Vanilla Nation: Assimilationists Will Have Their Say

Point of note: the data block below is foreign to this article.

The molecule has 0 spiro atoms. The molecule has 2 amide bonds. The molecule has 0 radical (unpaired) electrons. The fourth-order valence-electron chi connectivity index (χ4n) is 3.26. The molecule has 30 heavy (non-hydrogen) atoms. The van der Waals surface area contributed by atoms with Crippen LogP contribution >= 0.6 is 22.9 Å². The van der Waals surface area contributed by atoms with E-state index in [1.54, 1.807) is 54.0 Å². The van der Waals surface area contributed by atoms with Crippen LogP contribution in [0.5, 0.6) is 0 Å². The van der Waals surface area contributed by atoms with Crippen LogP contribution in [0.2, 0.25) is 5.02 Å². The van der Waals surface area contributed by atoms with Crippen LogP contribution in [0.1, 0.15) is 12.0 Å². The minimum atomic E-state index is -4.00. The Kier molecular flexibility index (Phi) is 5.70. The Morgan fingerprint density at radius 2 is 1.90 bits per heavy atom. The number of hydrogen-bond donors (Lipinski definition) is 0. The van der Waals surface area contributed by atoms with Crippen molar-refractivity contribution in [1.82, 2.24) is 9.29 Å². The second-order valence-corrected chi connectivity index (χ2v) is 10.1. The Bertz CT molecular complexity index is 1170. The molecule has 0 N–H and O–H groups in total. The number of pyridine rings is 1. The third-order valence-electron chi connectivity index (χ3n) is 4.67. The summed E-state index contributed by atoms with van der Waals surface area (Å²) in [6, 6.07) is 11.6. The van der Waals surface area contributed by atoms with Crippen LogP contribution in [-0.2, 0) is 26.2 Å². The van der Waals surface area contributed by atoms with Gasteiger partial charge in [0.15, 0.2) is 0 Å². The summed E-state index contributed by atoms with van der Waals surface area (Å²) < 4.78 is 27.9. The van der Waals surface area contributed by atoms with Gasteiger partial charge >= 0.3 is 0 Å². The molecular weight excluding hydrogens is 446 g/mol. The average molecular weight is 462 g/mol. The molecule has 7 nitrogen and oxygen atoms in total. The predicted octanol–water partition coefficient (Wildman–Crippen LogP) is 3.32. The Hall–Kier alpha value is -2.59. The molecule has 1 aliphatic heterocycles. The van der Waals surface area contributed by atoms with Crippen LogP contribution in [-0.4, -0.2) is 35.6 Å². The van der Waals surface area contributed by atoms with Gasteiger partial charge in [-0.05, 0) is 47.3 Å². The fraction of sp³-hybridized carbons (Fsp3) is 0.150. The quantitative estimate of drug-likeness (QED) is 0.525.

"We have met the enemy, and he is us," said the fledgling environmental movementin 1971. That motto summarizes the feelings of many gay and lesbian activiststoday (and the use of the masculine pronoun is quite intentional). Specifically,the danger is the urge to act "straight," and the worst offenders go by differentnames, including: "good gays," recalling Glenda in The Wizard of Oz;"mainstream gays," implying a preference for Michael Bolton and HomeImprovement; and now "Log Cabin gays," referring to those trying to suck up tothe Republicans in Washington. The most prevalent term, however, is"assimilationists"; activists have seized upon the word to reinforce theirargument that gays and lesbians have a unique and fragile culture, like Jews orAmerican Indians. Assimilationism is personified by Bruce Bawer, author of the incendiary APlace at the Table. (Are his followers "Bawer boys?") A year and a half afterits publication, this book still the subject of angry essays in the gay press.Perhaps its most controversial passage concerns a Gay Pride march in New York:"too much of it is silly, sleazy, and sex-centered, a reflection of the narrow,contorted definition of homosexuality that marks some sectors of the gaysubculture." Bawer's description suggests another way to label the two sides ofthe argument: "shirts" versus "skins," after the preferred attire in parades andon dance floors. The skins, or subculture gays, have struck back with countlessbooks, magazine articles, and speeches labeling Bawer and his ideas a threat tothe gay-and-lesbian movement. They see A Place at the Table - as well as the infusion of wholesome gayimages into sitcoms and furniture ads - as a faddish reaction to conservativetimes. In tones ranging from wistful to defiant, activists claim that it's not toolate for queers to unite as part of a grand coalition to battle homophobia,sexism, racism, class distinctions, and, most important, "sex-negativity." Theycan't seem to accept that the success of the gay-and-lesbian movement in thepast 25 years - convincing millions of men and women to come out - makes such analliance impossible. Do queer activists think they can spot an assimilationist at first sight? I've often been startled by other gay men who assume that Ishare their contempt for gays trying to "pass" as straight, even when they knownothing about me other than my name and sexual orientation. (Like Bawer, I'mlimiting my discussion to men in order to fit my words into my allotted space -perhaps proof of an approval fetish.) For example, several casual acquaintanceshave said I would have to reduce the frequency and variety of my sexual activitiesdrastically in order to appear respectable to most straight Americans. I don'tknow whether I'm supposed to feel flattered by this, but I know it's not meant asan insult. It's just taken for granted that we all have the same habits. Moreimportant, it's assumed that I should fight assimilationism out of self-interest,and not as part of a libertarian philosophy that also defends Ku Klux Klan marchesdown Main Street. Frequently, I find myself in a conversation similar to one described in APlace at the Table. After Bawer explains his objections to the New York GayPride march, he writes, a gay friend "misunderstood what I was saying, andflabbergasted me by replying casually, 'I hate homosexuals too. I think we allhate us.' " I think I can follow the reasoning: That bare-chested guy with nippleclamps and a leatherman's cap, or the drag queen in high heels, is acting out anaspect of my own sexuality. If I'm uncomfortable with them, I'm reallyuncomfortable with myself. But this positions the most provocative and outlandishbehavior as the essence of gay life. It says that being gay is like studyingkarate, and the winner of a Mr. Leather contest has earned his black belt inhomosexuality. The gripping fear of "internalized homophobia" has led us to adopt a form ofRonald Reagan's 11th Commandment about Republicans - "Thou shalt not speak ill ofa fellow queer." It means that the only criticism you can legitimately make of agay writer or political figure is that he is not queer enough. In political terms,it means identification with the radical left, bitterly disappointed with anyliberal victory that involves a hint of compromise. Many regard A Place at the Table as a heavy-handed prescription for gay menrather than a reflection of how millions of them already live. Such critics areusually careful to focus on writers and other public figures, leaving a lot ofquestions about what they deem appropriate for gays in everyday life. Consider these scenarios: * Your mother nervously talks about a neighbor arrested for having sex at ahighway rest stop. You assure her that you would never do such a thing. * After seeing The Crying Game, your straight roommate kids you about thecontents of your closet. You inform him, with a touch of indignation, that youhave no interest in wearing women's clothes. * A co-worker remarks that all gay men become HIV-positive, and he doesn't want tobe near them. You point out that you and most of your gay friends areHIV-negative. In each of these cases, you might be consciously trying to shatter stereotypesabout gay men. Or you might simply be ducking the task of educating a straightperson about some facet of gay life. Either way, are you displaying internalized homophobia? Is itexcusable to make such comments in private conversations but not, as Bruce Bawerdid, in print for millions to see? A few years ago, I kept a wooden box full of condoms on my nightstand. They werethrown to me at Gay Pride parades, set out in candy dishes at the Gay and LesbianCommunity Center, and passed out as party favors at black-tie political functions.They made me feel okay about being gay but not so hot when I had no use for them.In one ego-deflating incident, a personable young man approached me in a localbar, and we chatted for a few minutes about our jobs, hometowns, etc. He thenhanded me a Ziploc bag with condoms and packets of lubricants, advising me to"play safe" later that night, and moved on to begin his spiel with another patron.I would have been less disappointed if he had asked me to join a Bible studygroup. I finally threw almost all of the condoms away, embarrassed by theirabundance. Bawer says we're "sex-centered"; to many critics, the most corrosive effect ofassimilation is "sex-negativity," which strikes at the heart of what is means tobe gay. If cock-sucking is a political act, as one local writer has said, it'seasy to see abstinence as inexcusable apathy. I know a lot of gay men who have hadperiods of celibacy, mostly unplanned; they're still hurting from a breakup, orthey just have too many other things going on. Usually, they make self-deprecatingjokes about it, blurring the line between celibacy and impotence. You can find thesame conversations among straight men in any locker room, or on any TV sitcom,which makes me doubt that assimilationism is going to leave us that much moreuptight. We'll be just like everyone else hooked up to cable TV, worrying equallyabout not getting enough action in bed and not having enough fiber in our diets. Monogamy doesn't have a great reputation among dogmatic gays either. CharlesSilverstein and Felice Picano state in their introduction to The New Joy ofGay Sex (HarperPerennial) that they "are not endorsing any specific sexualbehavior," but they're pretty specific about how you're supposed to think. "Theword 'promiscuous' should be retired from the vernacular," reads the definition ofthat term. "One lover having sex without the other's knowledge is not promiscuousbut dishonest; this situation is best viewed as a failure of communication ratherthan a moral flaw." And according to Joy, the emotion of guilt is about as useful as yourappendix: "Most of us feel that we are far too intelligent and sophisticated to beplagued by anything as old-fashioned and silly as guilt. But it's clearly theintelligent, sophisticated person who has the most difficulty in clearly labelingthe guilt that haunts so much of his behavior." Among the "bad" things youshouldn't feel guilty about: "cheating on a lover." "The only unnatural sex act is that which you cannot perform," said Alfred Kinsey.That's a good reason to repeal sodomy laws, and it's easy to see the disapprovalof another person's sex drive as irrational prudishness. But you can argue thatit's also natural to feel jealous when your lover cheats on you, or guilty whenyou let someone mistakenly think you're interested in more than a one-night stand.If so, we have two sets of natural feelings in conflict, and the queer activists and assimilationists simply disagree on which takesprecedence. Assimilationists may indeed be inhibiting gay sexual freedom when they encouragemonogamy. But queer activists jeopardize the legalization of gay marriage whenthey argue that homosexuals are inherently incapable of lifetime relationships.Then again, a lot of them think heterosexual monogamy is outdated and unnatural.The only clear thing is that there is no real consensus on what is "natural"homosexual behavior - so what are we supposed to fear losing with assimilation? Last year's Republican tidal wave has prompted many activists to argue thatassimilationism is simply bad politics. The religious right has adivide-and-conquer strategy, this reasoning goes, and abandoning any marginalgroup is ultimately helping to destroy the entire gay-and-lesbian population. But it's the cultural separatism of the religious right that makes it sodangerous, and it's hardly something we should be emulating. The Quayleconservatives are attacking public education and publicly funded art as part of aneffort to prevent their children from being tainted by the mainstream culture.This effort is a perversion of the ideas behind multiculturalism and politicalcorrectness, but it also shows the limitations of these ideas. (An anti-gaymilitary academy in the South and the all-gay Harvey Milk High School are bothdesigned to protect a minority that fears absorption by the mainstream.) Thereligious right's separatism also reflects the bunker mentality of a movement thatknows it's losing the war. (You can also see this among opponents of abortion.)Far from indicating a crisis, the fissures in the gay-and-lesbian movement are asign of success. Simply put,.the more people come out, the less cohesive thegay-and-lesbian population becomes. Many gay and lesbian progressives, who toiled for gay rights when it was stillconsidered a kiss of death in politics, are chagrined by the conservatism orapathy of the latest wave of people coming out of the closet. Sarah Schulmanconcludes that "those who create change are rarely the beneficiaries of it." Iagree in a narrow sense: the radical writers and activists who worked so hard toexpand the ranks of openly gay Americans are not going to be chosen as leaders ofthe liberated. Those are the breaks of being a pioneer. But it is hyperbole tosuggest that drag queens - or lesbians, or African-American gays - are no betteroff than they were 25 years ago. It's also an exaggeration to say that allassimilationists are right-wingers. Barney Frank and Gerry Studds may not pleaseeveryone on the left, but they're doing more than anyone in Queer Nation to fightGingrich and Helms.I admit that I'm a lot luckier than most gays and lesbians in America. I live inBoston, one of the most gay-friendly areas of the country, and journalism is not aparticularly homophobic profession. (At the same time, I grew up in a blue-collarsuburb and never met another person I knew to be gay until I was out of college.)I've never been gay-bashed and, as far as I know, have never lost a job or anapartment because I'm gay. An increasing number of my gay acquaintances can say the same things. Some have moved to the suburbs because they find the citydangerous and are sick of the gay ghetto. Most of us are Democrats and voted forBill Clinton. We went to the March on Washington or Stonewall 25 and had a greattime, but we didn't see much political relevance at either event. Those of us notin couples sometimes sample items on the menu of alternatives to one-night stands:erotic books, porno videos, "900" numbers, computer chat lines. We occasionally goto see a performance piece about oppression in America, but more often we see thelatest mainstream flick from Hollywood. This isn't a defense of elitism, or a Gingrichian suggestion that gays andlesbians in more difficult circumstances need to fend for themselves. It's simplya reminder that, for many gays and lesbians, freedom means not always beingdefined by one's sexuality. It means being able to develop a personal code ofbehavior and personal views on morality. If we can accommodate any manner ofsexual behavior, we should be able to allow other gays and lesbians to criticizethat behavior without charging that they've joined the oppressors. Oh, and there's one other fact about assimilationists that may take some gettingused to: we recruit.